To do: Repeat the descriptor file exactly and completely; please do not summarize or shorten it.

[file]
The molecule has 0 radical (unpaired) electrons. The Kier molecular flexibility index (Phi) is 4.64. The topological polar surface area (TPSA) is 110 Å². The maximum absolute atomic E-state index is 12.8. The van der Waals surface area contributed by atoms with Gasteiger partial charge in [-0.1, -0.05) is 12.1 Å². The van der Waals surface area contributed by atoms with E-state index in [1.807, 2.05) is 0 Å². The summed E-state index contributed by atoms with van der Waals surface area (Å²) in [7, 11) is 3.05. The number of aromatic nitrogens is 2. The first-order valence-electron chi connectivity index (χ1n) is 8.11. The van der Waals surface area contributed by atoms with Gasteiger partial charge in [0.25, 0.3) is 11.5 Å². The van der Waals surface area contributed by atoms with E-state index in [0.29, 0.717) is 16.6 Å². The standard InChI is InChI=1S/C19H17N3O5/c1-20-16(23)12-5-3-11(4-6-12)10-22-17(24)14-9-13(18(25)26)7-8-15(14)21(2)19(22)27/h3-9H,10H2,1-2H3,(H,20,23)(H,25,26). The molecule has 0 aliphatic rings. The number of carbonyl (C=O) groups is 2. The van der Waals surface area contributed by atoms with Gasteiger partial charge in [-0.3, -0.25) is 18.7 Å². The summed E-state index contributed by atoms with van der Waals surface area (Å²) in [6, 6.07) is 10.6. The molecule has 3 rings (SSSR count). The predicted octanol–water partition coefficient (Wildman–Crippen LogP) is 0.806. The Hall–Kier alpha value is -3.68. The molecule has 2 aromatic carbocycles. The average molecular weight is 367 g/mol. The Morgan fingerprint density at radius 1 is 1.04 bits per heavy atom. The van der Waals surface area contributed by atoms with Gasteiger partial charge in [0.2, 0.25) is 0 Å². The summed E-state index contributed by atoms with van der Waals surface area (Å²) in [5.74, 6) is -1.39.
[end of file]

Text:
The molecule has 0 radical (unpaired) electrons. The Kier molecular flexibility index (Phi) is 4.64. The topological polar surface area (TPSA) is 110 Å². The maximum absolute atomic E-state index is 12.8. The van der Waals surface area contributed by atoms with Gasteiger partial charge in [-0.1, -0.05) is 12.1 Å². The van der Waals surface area contributed by atoms with E-state index in [1.807, 2.05) is 0 Å². The summed E-state index contributed by atoms with van der Waals surface area (Å²) in [7, 11) is 3.05. The number of aromatic nitrogens is 2. The first-order valence-electron chi connectivity index (χ1n) is 8.11. The van der Waals surface area contributed by atoms with Gasteiger partial charge in [0.25, 0.3) is 11.5 Å². The van der Waals surface area contributed by atoms with E-state index in [0.29, 0.717) is 16.6 Å². The standard InChI is InChI=1S/C19H17N3O5/c1-20-16(23)12-5-3-11(4-6-12)10-22-17(24)14-9-13(18(25)26)7-8-15(14)21(2)19(22)27/h3-9H,10H2,1-2H3,(H,20,23)(H,25,26). The molecule has 0 aliphatic rings. The number of carbonyl (C=O) groups is 2. The van der Waals surface area contributed by atoms with Gasteiger partial charge in [-0.3, -0.25) is 18.7 Å². The summed E-state index contributed by atoms with van der Waals surface area (Å²) in [6, 6.07) is 10.6. The molecule has 3 rings (SSSR count). The predicted octanol–water partition coefficient (Wildman–Crippen LogP) is 0.806. The Hall–Kier alpha value is -3.68. The molecule has 2 aromatic carbocycles. The average molecular weight is 367 g/mol. The Morgan fingerprint density at radius 1 is 1.04 bits per heavy atom. The van der Waals surface area contributed by atoms with Gasteiger partial charge in [0.2, 0.25) is 0 Å². The summed E-state index contributed by atoms with van der Waals surface area (Å²) in [5.74, 6) is -1.39.